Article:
HARRISBURG, Pa. — Republicans on the Pennsylvania House Appropriations Committee on Tuesday approved a spending blueprint that would hold the line on taxes, but would scale back increases for education and human services proposed by Gov. Tom Corbett while relying heavily on the unlikely sell-off of the state's wine and liquor operations.
The next stop for the $29.1 billion budget plan for the fiscal year starting July 1 is the floor of the Republican-controlled Pennsylvania House of Representatives, even though changes loom in the Senate.
The 21-14 party-line vote culminated more than two hours of partisan debate over the proposal, which relies partly on a plan to privatize the state liquor stores whose passage is far from assured, in the final week of a tumultuous fiscal year.
"This is a solid spending plan that puts the priorities of our citizens first," said Rep. Bill Adolph, R-Delaware, the committee chairman.
Democrats said the funding increase for public schools, in particular, is inadequate.
"It is a half-a-loaf kind of budget," countered the panel's ranking Democrat, Rep. Joseph Markosek of Allegheny County. "What message does this budget send to the citizens of the commonwealth? It looks as if we have given up, that we don't care about their needs."
Overall, it would scale back Corbett's proposed $29.4 billion plan by about $300 million in an effort to help resolve a projected $1.7 billion imbalance in his plan, largely torn open by collapsing tax collections. It would increase spending by about $727 million, or almost 2.6 percent, over the current year's approved budget.
In the Senate, leaders from both parties have been meeting privately to discuss their strategy for balancing the budget, but a consensus has yet to emerge. In any case, the passage of any plan to sell hundreds of private retail or wholesale liquor licenses is essentially dead.
Corbett, a Republican who is running for re-election, has complicated the always tenuous budget negotiations this year by demanding reductions in future public employee pension benefits as a condition for his willingness to consider a tax increase to close his budget's shortfall.
Democrats are pressing for higher taxes on the booming natural gas industry and tobacco sales, but the House Republican bill would not raise taxes.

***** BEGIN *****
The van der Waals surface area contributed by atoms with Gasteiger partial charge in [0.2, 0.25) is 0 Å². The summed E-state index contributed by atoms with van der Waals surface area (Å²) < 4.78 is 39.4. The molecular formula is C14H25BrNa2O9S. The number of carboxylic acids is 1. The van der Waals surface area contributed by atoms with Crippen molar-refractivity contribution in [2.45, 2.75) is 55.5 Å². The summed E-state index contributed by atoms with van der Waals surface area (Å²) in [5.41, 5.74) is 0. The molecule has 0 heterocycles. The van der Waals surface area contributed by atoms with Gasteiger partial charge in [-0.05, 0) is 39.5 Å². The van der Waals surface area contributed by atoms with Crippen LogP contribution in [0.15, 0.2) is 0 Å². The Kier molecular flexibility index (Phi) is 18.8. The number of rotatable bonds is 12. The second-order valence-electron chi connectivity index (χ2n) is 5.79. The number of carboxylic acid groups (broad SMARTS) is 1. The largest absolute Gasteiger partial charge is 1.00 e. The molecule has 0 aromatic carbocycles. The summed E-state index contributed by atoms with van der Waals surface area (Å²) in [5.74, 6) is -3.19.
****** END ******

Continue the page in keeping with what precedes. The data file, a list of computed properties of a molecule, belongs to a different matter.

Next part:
Rather, it would help fill the gap with revenue including $380 million from selling off the state's wine and liquor operations, $227 million in transfers from special funds, and $48 million from a proposed two-year suspension of an array of tax credits including one for Keystone Opportunity Zones for economically distressed communities. It also would reduce projected tax refunds by about $200 million and count on another $200 million in leftover program money.
The proposal would keep some of Corbett's one-time maneuvers to save money, including postponing nearly $400 million in payments to providers for medical care and behavioral health services for the poor. It would not, however, postpone $170 million in public pension payments, as Corbett had proposed.
Public schools would see an extra $100 million, including $70 million for instruction and operations, $20 million for special education and $10 million for school construction projects. But the new, $340 million "Ready to Learn" block grant program proposed by Corbett in his February budget plan was jettisoned.
In any case, for many of the state's 500 school districts, "the need far exceeds $70 million," said Rep. Mike Carroll, D-Luzerne.
Increases proposed by Corbett for hospitals and nursing homes that treat the poor and services for the intellectually and physically disabled would be scaled back.
The departments of Environmental Protection, Corrections and the Pennsylvania State Police were all targeted for modest increases, while spending for higher education would remain at this year's level.
Democrats also have lobbied for a Medicaid expansion under the 2010 federal health care law to generate hundreds of millions of dollars in savings.